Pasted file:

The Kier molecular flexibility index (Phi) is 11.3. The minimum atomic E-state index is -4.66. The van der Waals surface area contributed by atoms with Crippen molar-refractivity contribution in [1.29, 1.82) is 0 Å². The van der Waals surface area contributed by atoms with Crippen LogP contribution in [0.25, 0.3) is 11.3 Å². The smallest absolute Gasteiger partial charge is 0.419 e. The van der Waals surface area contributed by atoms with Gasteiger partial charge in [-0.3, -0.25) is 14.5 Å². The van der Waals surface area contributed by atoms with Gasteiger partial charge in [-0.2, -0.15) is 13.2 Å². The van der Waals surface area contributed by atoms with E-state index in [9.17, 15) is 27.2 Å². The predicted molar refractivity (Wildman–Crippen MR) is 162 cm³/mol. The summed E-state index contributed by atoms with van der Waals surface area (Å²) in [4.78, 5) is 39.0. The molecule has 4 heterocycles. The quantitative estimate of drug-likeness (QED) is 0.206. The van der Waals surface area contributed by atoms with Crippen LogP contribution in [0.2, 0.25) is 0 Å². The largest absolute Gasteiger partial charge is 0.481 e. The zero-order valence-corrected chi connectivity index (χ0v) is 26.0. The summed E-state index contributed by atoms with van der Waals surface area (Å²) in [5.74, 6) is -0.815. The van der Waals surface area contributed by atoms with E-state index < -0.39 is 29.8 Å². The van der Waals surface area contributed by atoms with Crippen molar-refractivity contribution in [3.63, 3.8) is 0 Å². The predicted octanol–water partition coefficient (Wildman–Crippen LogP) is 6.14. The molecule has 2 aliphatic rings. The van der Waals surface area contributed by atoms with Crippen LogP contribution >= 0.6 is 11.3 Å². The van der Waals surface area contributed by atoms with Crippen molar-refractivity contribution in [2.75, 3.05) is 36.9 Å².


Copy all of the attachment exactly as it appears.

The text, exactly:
The Kier molecular flexibility index (Phi) is 11.3. The minimum atomic E-state index is -4.66. The van der Waals surface area contributed by atoms with Crippen molar-refractivity contribution in [1.29, 1.82) is 0 Å². The van der Waals surface area contributed by atoms with Crippen LogP contribution in [0.25, 0.3) is 11.3 Å². The smallest absolute Gasteiger partial charge is 0.419 e. The van der Waals surface area contributed by atoms with Gasteiger partial charge in [-0.3, -0.25) is 14.5 Å². The van der Waals surface area contributed by atoms with Gasteiger partial charge in [-0.2, -0.15) is 13.2 Å². The van der Waals surface area contributed by atoms with E-state index in [9.17, 15) is 27.2 Å². The predicted molar refractivity (Wildman–Crippen MR) is 162 cm³/mol. The summed E-state index contributed by atoms with van der Waals surface area (Å²) in [4.78, 5) is 39.0. The molecule has 4 heterocycles. The quantitative estimate of drug-likeness (QED) is 0.206. The van der Waals surface area contributed by atoms with Crippen LogP contribution in [0.2, 0.25) is 0 Å². The largest absolute Gasteiger partial charge is 0.481 e. The zero-order valence-corrected chi connectivity index (χ0v) is 26.0. The summed E-state index contributed by atoms with van der Waals surface area (Å²) in [5.74, 6) is -0.815. The van der Waals surface area contributed by atoms with E-state index < -0.39 is 29.8 Å². The van der Waals surface area contributed by atoms with Crippen molar-refractivity contribution in [3.63, 3.8) is 0 Å². The predicted octanol–water partition coefficient (Wildman–Crippen LogP) is 6.14. The molecule has 2 aliphatic rings. The van der Waals surface area contributed by atoms with Crippen LogP contribution >= 0.6 is 11.3 Å². The van der Waals surface area contributed by atoms with Crippen molar-refractivity contribution in [2.75, 3.05) is 36.9 Å².